Abraham expressed an archetypal spirituality which is in harmony with our natural inclination towards good. The Qur’an describes how Abraham was “neither a Jew nor a Christian, but a hanif, a muslim. And he was not of the polytheists.” (3:67) Not being a Jew or a Christian is undisputed from a historical perspective as he pre-dates both, but how could he be a “muslim” as he predates that too, does he not? This is where we have to understand that “muslim” is not a noun introduced from the time of Muhammad; rather it is a way of being and thinking that has existed since the beginning of creation. It describes the one who surrenders himself to God, and thus all the prophets were in that sense muslims, for they all surrendered to God. As for Abraham being a hanif—an upright, righteous person—the word has at its root in the way of Abraham, to incline towards good, to turn away from wrong. Thus, a person without any taught religion would come to the way of the hanif if they were to ponder the revelation of the created world.
Through Abraham’s progeny, we are united by familial ties: Jews and Muslims are often described as cousins. The story of Abraham reminds us of the deep connection of our kinship. We have a shared human experience, and remembering Abraham’s story gives us the opportunity to remember our original spiritual and moral substance. Remembering his covenant with God gives us the opportunity to remember our own original covenant. When we were souls with God, He asked us, “Am I not your Lord?” And our souls affirmed, “Yes, we do so testify.” (7:172). We all have the same essential experience of being human. We will have different physical experiences—of wealth or poverty, of health or illness, of gender and race, but the essence of being human is the same.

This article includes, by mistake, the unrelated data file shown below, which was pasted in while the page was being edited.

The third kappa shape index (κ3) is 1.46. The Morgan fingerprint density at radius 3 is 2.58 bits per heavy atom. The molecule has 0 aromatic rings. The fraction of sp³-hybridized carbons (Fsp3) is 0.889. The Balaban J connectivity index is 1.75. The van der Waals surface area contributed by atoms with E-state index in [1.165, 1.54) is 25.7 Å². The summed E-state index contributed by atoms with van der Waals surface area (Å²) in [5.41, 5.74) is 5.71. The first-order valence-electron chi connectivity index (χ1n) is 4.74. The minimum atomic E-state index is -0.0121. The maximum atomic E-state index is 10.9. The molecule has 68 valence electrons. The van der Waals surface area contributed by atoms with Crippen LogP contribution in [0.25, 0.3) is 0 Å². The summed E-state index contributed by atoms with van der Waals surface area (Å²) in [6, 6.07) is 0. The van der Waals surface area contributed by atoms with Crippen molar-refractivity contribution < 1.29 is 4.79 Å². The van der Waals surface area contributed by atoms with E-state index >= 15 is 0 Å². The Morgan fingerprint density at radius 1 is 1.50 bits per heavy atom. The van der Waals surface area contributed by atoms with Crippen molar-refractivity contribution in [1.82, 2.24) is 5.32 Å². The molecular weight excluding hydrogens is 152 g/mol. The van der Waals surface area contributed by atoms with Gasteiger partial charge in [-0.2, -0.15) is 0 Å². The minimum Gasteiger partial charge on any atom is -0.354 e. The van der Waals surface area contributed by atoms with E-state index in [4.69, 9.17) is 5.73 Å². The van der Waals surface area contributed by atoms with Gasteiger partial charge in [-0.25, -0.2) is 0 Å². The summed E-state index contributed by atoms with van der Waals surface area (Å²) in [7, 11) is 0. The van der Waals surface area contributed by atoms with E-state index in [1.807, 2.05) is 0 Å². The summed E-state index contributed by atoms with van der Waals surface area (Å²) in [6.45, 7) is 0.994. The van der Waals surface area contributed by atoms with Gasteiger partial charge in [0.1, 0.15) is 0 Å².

We can argue about whom the covenant between God and Abraham is with, or we can fulfil our own covenant with God. We can disagree about whom God asked Abraham to sacrifice, or we can dedicate our own sacrifices to Him. We can dispute with each other about the nature of the tests Abraham faced, or we can face our own tests with fortitude, forbearance and patience. We can fight about our differences, or we can remember that we are united in the singular conviction that Abraham held—there is only one God worthy of worship, and we surrender ourselves to Him.
Abraham’s life was the exact opposite of idol worship. If he is to be relevant today, we have to ask what are the idols which we have crafted with our own hands, and which we take to be our gods. Indeed, have we turned our religions into our idols? For surely, it is not about whether we are Jew or Christian or Muslim, it is about whether we are righteous, upright people, and whether we are willing to surrender ourselves to God.